Beautiful epic adventure story of the Celts in Iberia and their move to Ireland. Totally believable and full of the real movements they made to arrive and settle Ireland.
Ruth
I read this the month before I read The Horse Goddess, and in comparing notes it seems I did not like this one as well: Does a good job of bringing the myth to life.
Lora
Jul 27, 2016 Lora rated it really liked it
Shelves: own
When I picked this up from where it's been sitting for years collecting dust, I thought I was re-reading it, only to discover I was completely wrong. What a treat! I have admired many of Llywelyn's novels and her ability to tie words together in complex, beautiful knot work. While not quite a historical novel, some characters and events are based in the Irish tradition. Reading the afterword and looking at the bibliography were interesting and helpful in understanding the writer's choices. Like ...more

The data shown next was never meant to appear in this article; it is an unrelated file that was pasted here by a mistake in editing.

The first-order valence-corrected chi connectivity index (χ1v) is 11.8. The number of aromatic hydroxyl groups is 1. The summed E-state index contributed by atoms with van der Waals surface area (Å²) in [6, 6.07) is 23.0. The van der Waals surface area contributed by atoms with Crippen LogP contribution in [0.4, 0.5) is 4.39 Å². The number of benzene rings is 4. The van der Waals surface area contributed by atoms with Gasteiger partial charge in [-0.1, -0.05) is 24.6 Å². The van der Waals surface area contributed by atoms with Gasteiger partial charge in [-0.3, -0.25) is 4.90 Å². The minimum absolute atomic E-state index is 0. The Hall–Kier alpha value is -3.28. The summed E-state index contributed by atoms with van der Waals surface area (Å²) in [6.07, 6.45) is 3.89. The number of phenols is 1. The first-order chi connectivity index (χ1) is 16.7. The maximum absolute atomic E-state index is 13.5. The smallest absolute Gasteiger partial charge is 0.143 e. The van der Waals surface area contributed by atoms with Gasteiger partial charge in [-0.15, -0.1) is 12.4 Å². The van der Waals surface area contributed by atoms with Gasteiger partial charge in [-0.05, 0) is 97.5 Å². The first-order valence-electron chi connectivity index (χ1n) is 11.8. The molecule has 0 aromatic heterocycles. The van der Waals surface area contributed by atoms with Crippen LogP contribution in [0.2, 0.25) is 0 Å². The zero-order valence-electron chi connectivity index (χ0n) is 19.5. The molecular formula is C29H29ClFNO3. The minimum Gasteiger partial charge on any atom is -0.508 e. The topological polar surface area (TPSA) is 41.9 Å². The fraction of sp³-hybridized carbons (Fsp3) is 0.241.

Mary Follis
Good story with an up-in-the-air ending.
Andrea
Feb 11, 2015 Andrea rated it really liked it
Interesting take on the history of Ireland.
Devlynne Thackerays
Feb 03, 2016 Devlynne Thackerays rated it it was amazing
Song of Amergin.
Ann Doyle
Jun 22, 2014 Ann Doyle rated it it was amazing
Loved this!
Stacy
Jul 19, 2015 Stacy rated it really liked it
Good read. Someone commented on this being a romance but I just can't see that since the girl isn't even met until the end. And no other people have any romance going on in this tribe, just jealousy & testosterone. The Bard's relationship with the girl strikes as odd since he describes her race as so small & frail, childlike. So the book is about the culture & the struggle that sends the people looking for land & the bloodthirsty ways of the people who need war so badly that peac ...more
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Morgan Llywelyn (born 1937) is an American-born Irish author best known for her historical fantasy, historical fiction, and historical non-fiction. Her fiction has received several awards and has sold more than 40 million copies, and she herself is recipient of the 1999 Exceptional Celtic Woman of the Year Award from Celtic Women International.